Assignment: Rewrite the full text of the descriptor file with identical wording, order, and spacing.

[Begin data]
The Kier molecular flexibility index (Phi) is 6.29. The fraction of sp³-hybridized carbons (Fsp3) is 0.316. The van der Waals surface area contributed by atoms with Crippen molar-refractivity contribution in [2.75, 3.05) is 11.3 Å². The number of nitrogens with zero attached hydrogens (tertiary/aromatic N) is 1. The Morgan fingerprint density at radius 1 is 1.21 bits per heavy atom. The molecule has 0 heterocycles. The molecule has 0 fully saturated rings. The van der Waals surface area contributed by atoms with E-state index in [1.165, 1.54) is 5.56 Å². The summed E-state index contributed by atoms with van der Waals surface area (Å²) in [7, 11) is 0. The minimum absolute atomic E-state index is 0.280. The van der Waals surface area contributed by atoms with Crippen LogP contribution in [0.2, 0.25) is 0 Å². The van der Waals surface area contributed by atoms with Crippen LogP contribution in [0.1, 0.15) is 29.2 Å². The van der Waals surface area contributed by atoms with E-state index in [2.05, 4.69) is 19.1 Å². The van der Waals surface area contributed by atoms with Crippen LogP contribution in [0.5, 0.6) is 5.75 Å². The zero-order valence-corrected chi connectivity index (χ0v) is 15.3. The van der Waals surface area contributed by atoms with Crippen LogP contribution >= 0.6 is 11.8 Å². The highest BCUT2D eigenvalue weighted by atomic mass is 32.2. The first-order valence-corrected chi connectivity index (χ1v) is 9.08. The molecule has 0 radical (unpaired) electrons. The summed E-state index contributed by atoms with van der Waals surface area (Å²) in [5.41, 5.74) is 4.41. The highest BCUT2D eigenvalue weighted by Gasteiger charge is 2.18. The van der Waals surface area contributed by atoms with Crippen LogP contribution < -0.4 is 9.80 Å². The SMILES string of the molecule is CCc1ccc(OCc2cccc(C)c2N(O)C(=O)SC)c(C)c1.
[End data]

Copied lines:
The Kier molecular flexibility index (Phi) is 6.29. The fraction of sp³-hybridized carbons (Fsp3) is 0.316. The van der Waals surface area contributed by atoms with Crippen molar-refractivity contribution in [2.75, 3.05) is 11.3 Å². The number of nitrogens with zero attached hydrogens (tertiary/aromatic N) is 1. The Morgan fingerprint density at radius 1 is 1.21 bits per heavy atom. The molecule has 0 heterocycles. The molecule has 0 fully saturated rings. The van der Waals surface area contributed by atoms with E-state index in [1.165, 1.54) is 5.56 Å². The summed E-state index contributed by atoms with van der Waals surface area (Å²) in [7, 11) is 0. The minimum absolute atomic E-state index is 0.280. The van der Waals surface area contributed by atoms with Crippen LogP contribution in [0.2, 0.25) is 0 Å². The van der Waals surface area contributed by atoms with Crippen LogP contribution in [0.1, 0.15) is 29.2 Å². The van der Waals surface area contributed by atoms with E-state index in [2.05, 4.69) is 19.1 Å². The van der Waals surface area contributed by atoms with Crippen LogP contribution in [0.5, 0.6) is 5.75 Å². The zero-order valence-corrected chi connectivity index (χ0v) is 15.3. The van der Waals surface area contributed by atoms with Crippen LogP contribution >= 0.6 is 11.8 Å². The highest BCUT2D eigenvalue weighted by atomic mass is 32.2. The first-order valence-corrected chi connectivity index (χ1v) is 9.08. The molecule has 0 radical (unpaired) electrons. The summed E-state index contributed by atoms with van der Waals surface area (Å²) in [5.41, 5.74) is 4.41. The highest BCUT2D eigenvalue weighted by Gasteiger charge is 2.18. The van der Waals surface area contributed by atoms with Crippen LogP contribution < -0.4 is 9.80 Å². The SMILES string of the molecule is CCc1ccc(OCc2cccc(C)c2N(O)C(=O)SC)c(C)c1.